It’s obvious that whenever a follow-up to a very successful game is about to come out, certain expectations are going to arise, regardless of whether they’re justified or not and often completely independent of whether the new game is even a sequel or not.
Such was the case for HunieCam Studio, the second game from developer HuniePot and the first after the (relatively, for the adult scene) smashing success of their lewd Bejeweled clone HuniePop. There were certain expectations about how this new game should look, how it should play, what the art style should be, how much porn it should have (HunieCam Studio is definitely M-rated, but not explicit), etc. We all know this, courtesy of the generated buzz and hype, so there’s no point dancing around it. Let’s get it out there. Still, in the interest of utter fairness, and because I firmly believe a video game should be judged on what it is (and what it’s marketed to be – it is a consumer entertainment product, after all), I’ll act as though those expectations did not exist.
In short, this is a review based entirely around whether or not the game is worth buying. If you’re looking for commentary on the current art style vs the former one, please don’t expect that from this article.
With that out of the way, let’s get to the soft, supple, perfumed meat of the article.
If only the actual game were as raunchy as the menu and loading screens.
The basic premise behind HunieCam Studio is that your fairy friend Kyu has hired you to manage her camming studio, dedicated to providing high-quality video and photo content of sexy camwhores to the Internet’s legions of perverts. You’re supposed to hire girls, pay for their upkeep (including salary, accessories, drinks and cigarettes, and boutique expenses), and make money off their work by whoring them out in cam sessions and photo shoots. In essence, it’s supposed to be a gameplay-focused (there’s basically no plot) management simulator with a decidedly adult twist.
The gameplay of HunieCam Studio mirrors this premise. The bulk of your work as a manager is separated into two distinct areas – the first being menus, where you’ll be able to hire girls, pay them, set their accessories, invest in improvements, and see which kinds of fans your girls are pulling and at what rate. The second area is the building map, where you’ll assign girls to workplaces, such as the cam studio, a modeling agency, and a photo studio.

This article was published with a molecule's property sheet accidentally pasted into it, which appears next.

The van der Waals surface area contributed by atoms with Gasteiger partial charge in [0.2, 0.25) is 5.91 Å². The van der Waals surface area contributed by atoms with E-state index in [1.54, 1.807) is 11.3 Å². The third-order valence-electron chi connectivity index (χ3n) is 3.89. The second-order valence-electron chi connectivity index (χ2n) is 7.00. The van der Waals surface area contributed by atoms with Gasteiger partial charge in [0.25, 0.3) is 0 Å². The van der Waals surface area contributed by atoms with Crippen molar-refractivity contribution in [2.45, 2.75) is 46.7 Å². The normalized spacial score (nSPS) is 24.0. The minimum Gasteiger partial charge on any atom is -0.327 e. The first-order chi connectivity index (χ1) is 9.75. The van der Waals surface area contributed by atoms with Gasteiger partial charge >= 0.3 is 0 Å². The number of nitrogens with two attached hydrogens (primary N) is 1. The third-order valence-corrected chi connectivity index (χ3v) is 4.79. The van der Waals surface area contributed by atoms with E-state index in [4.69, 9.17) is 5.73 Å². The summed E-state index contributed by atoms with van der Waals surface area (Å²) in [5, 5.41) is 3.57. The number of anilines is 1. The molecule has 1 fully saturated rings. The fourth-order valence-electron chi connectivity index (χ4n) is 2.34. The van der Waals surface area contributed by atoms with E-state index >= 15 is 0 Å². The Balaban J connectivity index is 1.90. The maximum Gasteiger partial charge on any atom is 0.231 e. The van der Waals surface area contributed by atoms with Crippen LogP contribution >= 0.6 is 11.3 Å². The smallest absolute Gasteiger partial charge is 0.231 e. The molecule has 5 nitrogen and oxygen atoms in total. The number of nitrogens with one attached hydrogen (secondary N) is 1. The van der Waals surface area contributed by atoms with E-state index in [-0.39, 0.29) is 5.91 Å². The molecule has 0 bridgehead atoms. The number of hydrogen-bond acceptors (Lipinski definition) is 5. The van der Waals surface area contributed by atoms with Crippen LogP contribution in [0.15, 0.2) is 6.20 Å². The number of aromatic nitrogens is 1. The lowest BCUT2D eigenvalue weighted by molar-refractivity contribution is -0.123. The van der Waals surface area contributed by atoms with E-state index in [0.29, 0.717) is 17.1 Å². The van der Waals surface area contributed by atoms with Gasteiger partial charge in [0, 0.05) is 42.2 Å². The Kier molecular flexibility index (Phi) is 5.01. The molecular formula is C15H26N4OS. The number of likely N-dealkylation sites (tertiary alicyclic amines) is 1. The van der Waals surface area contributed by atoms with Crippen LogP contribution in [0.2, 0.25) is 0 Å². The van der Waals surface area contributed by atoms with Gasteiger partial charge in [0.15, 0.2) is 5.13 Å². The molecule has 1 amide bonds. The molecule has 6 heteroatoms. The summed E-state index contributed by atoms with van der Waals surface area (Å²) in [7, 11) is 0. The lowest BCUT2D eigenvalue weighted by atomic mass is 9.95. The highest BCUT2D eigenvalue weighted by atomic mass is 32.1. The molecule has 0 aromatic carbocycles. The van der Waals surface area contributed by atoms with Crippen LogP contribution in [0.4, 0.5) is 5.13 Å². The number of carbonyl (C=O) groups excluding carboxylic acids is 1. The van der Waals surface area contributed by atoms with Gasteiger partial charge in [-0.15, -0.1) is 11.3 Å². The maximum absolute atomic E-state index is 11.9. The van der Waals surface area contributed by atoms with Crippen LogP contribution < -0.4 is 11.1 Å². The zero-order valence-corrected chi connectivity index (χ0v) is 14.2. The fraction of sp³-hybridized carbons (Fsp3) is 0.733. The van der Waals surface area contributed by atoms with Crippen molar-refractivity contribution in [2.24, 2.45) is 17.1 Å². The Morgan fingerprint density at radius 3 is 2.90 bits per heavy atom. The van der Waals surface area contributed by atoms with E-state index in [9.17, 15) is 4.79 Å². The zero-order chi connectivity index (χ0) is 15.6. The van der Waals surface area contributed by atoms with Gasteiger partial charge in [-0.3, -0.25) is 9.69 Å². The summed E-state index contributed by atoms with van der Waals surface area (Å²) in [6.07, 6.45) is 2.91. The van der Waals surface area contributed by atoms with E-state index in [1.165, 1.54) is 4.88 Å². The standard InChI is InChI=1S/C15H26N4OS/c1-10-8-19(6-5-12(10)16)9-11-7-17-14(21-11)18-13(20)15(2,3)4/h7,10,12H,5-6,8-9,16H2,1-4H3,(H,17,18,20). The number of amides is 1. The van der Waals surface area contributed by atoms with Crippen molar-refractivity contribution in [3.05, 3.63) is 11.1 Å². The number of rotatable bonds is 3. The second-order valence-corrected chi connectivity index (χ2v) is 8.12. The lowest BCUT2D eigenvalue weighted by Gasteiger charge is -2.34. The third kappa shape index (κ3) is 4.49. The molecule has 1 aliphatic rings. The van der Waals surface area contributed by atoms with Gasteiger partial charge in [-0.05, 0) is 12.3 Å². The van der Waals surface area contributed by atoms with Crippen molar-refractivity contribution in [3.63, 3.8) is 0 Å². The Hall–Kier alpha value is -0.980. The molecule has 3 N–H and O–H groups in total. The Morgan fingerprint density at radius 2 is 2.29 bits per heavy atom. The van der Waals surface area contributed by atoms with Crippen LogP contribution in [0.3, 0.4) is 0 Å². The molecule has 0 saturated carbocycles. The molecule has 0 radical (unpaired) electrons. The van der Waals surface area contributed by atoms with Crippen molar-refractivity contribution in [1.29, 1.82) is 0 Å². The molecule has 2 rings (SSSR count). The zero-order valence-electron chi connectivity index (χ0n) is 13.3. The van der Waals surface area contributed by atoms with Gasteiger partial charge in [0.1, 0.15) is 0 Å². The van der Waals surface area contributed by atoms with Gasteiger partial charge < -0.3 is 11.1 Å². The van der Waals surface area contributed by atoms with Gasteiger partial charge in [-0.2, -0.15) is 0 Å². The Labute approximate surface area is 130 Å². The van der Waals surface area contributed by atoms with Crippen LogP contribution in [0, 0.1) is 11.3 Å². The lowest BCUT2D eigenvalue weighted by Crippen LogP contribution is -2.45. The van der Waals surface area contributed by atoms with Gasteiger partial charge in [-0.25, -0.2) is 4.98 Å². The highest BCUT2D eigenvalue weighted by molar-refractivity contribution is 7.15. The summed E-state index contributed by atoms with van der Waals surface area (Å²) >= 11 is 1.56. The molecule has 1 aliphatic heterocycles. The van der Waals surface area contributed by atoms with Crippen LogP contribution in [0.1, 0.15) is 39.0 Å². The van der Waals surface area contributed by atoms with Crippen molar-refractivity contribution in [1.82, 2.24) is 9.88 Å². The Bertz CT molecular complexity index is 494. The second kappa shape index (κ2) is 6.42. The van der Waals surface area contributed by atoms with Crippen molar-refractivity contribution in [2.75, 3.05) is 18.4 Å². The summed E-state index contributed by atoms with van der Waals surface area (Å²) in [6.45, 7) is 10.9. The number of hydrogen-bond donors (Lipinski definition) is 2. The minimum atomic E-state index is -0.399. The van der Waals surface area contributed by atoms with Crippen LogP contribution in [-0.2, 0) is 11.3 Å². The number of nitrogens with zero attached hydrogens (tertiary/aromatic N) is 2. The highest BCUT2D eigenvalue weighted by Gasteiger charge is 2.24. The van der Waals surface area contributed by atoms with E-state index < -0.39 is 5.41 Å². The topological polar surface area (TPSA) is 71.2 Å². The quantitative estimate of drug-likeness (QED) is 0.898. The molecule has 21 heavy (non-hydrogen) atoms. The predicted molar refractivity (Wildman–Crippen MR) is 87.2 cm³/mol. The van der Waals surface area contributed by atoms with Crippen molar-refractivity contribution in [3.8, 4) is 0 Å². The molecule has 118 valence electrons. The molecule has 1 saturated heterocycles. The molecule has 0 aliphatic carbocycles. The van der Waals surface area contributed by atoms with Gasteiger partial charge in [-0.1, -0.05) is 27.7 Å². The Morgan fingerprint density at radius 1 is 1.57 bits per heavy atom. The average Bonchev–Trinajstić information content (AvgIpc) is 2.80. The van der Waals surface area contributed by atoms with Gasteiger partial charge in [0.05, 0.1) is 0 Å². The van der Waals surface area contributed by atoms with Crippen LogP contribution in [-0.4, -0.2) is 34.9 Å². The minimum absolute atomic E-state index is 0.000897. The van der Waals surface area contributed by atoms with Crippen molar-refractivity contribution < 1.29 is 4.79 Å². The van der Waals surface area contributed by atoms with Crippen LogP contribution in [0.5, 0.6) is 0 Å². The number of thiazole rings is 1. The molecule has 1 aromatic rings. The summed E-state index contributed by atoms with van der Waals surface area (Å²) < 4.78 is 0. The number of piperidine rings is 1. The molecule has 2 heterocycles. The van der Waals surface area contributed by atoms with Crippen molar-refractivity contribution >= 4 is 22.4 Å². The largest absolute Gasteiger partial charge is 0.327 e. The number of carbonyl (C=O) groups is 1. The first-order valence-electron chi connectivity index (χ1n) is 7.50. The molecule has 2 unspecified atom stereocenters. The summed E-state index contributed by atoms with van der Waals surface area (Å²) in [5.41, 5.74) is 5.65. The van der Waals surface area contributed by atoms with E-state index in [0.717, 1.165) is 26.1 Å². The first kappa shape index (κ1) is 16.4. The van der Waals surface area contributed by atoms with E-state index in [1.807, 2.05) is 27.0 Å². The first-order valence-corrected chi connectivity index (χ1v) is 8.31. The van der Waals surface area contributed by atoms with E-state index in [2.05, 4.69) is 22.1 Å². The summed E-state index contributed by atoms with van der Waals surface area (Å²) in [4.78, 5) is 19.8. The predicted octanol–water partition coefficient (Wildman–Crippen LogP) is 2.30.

This sounds mechanically simple, but if HunieCam Studio has one thing going for it, it’s the level of polish these mechanics have. For example – you can hire a total babe, but she’ll charge more, and maybe the fetishes she caters to aren’t really supported by your existing fanbase, so she’ll start losing you gobs of money until you’ve done enough photo shoots with her to attract fans that will actually pay to watch her. How about another scenario – once you have a large cast of girls, you’ll want all of them working multiple different buildings for maximum efficiency, but you can only speed up work productivity one building at a time. Yet another – you’re momentarily in debt due to a large payroll expense. You could dig your way out of it easy with several camming sessions, except all your girls who can pull that kind of money are stressed out and won’t want to work until long after the debt clock’s given you a game over. This combination of multiple engaging factors actually makes HunieCam Studio a pretty strong and difficult management/clicker game. You’ll struggle to hold onto your money while simultaneously spending on extra investments and keeping your girls productive and happy, and the balance of cash inflow/outflow can get delicate enough that even small victories feel very hard-earned.
If I had to state a problem with HunieCam Studio‘s gameplay, it is one that’s a constant with pretty much every aspect of the game: it’s very polished, but there’s no content to support it. Yes, you have to manage your cash loop, but for what purpose? To buy more upgrades that will give you more money, which in and of itself only serves to buy more stuff and so on and on? There are basically no in-game events to spice up the core gameplay. Yes, HunieCam Studio has no plot, but you don’t need that to create additional content that ties in to what the gameplay has you do. Ultimately, my reaction to HunieCam Studio‘s gameplay was initially one of very pleasant surprise, then disappointment as I figured out that all these polished mechanics did not exist for any purpose other than their own sake.